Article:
Note:
Related Files :
climate effect
climate prediction
hydrology
Logistic regression probability models
precipitation (climatology)
United States
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More details
DOI :
10.1029/2007WR005863
Article number:
Affiliations:
Database:
Scopus
Publication Type:
article
;
.
Language:
English
Editors' remarks:
ID:
28478
Last updated date:
02/03/2022 17:27
Creation date:
17/04/2018 00:39
Scientific Publication
El Niño-Southern Oscillation and Pacific Decadal Oscillation impacts on precipitation in the southern and central United States: Evaluation of spatial distribution and predictions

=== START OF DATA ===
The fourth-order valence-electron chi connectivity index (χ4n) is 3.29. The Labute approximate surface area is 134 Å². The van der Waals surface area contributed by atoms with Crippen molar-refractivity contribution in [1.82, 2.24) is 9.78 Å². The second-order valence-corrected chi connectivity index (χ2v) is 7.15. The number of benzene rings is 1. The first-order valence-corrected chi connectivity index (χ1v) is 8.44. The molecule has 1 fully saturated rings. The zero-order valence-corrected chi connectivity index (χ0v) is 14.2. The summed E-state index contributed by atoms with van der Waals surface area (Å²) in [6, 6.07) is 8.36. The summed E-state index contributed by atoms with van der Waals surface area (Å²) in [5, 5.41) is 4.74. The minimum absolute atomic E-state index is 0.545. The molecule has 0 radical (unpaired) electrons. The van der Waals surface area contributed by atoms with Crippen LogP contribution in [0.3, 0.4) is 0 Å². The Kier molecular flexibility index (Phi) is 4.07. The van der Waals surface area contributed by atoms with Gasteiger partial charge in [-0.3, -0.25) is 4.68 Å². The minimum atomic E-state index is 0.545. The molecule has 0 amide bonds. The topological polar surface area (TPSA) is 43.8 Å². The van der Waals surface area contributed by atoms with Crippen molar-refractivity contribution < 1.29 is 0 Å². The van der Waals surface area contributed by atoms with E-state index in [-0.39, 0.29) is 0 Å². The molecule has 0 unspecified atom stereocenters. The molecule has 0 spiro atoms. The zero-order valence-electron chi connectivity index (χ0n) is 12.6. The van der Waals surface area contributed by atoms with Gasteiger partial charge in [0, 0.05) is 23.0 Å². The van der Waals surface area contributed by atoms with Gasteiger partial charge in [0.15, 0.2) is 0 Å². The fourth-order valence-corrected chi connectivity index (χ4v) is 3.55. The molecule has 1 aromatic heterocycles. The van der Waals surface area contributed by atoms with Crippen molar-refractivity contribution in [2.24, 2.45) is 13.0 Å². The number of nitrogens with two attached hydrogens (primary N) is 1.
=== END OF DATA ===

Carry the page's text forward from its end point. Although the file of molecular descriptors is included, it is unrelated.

43
Kurtzman, D., Bureau of Economic Geology, Jackson School of Geosciences, University of Texas at Austin, Austin, TX, United States, Department of Environmental Health Sciences, Hadassah College, Jerusalem, Israel, Department of Environmental Health Sciences, Hadassah College, Hanevi'im 37, P.O. Box 114, Jerusalem 91010, Israel
Scanlon, B.R., Bureau of Economic Geology, Jackson School of Geosciences, University of Texas at Austin, Austin, TX, United States, Bureau of Economic Geology, Jackson School of Geosciences, University of Texas at Austin, 10100 Burnet Road, Austin, TX 78758, United States
El Niño-Southern Oscillation and Pacific Decadal Oscillation impacts on precipitation in the southern and central United States: Evaluation of spatial distribution and predictions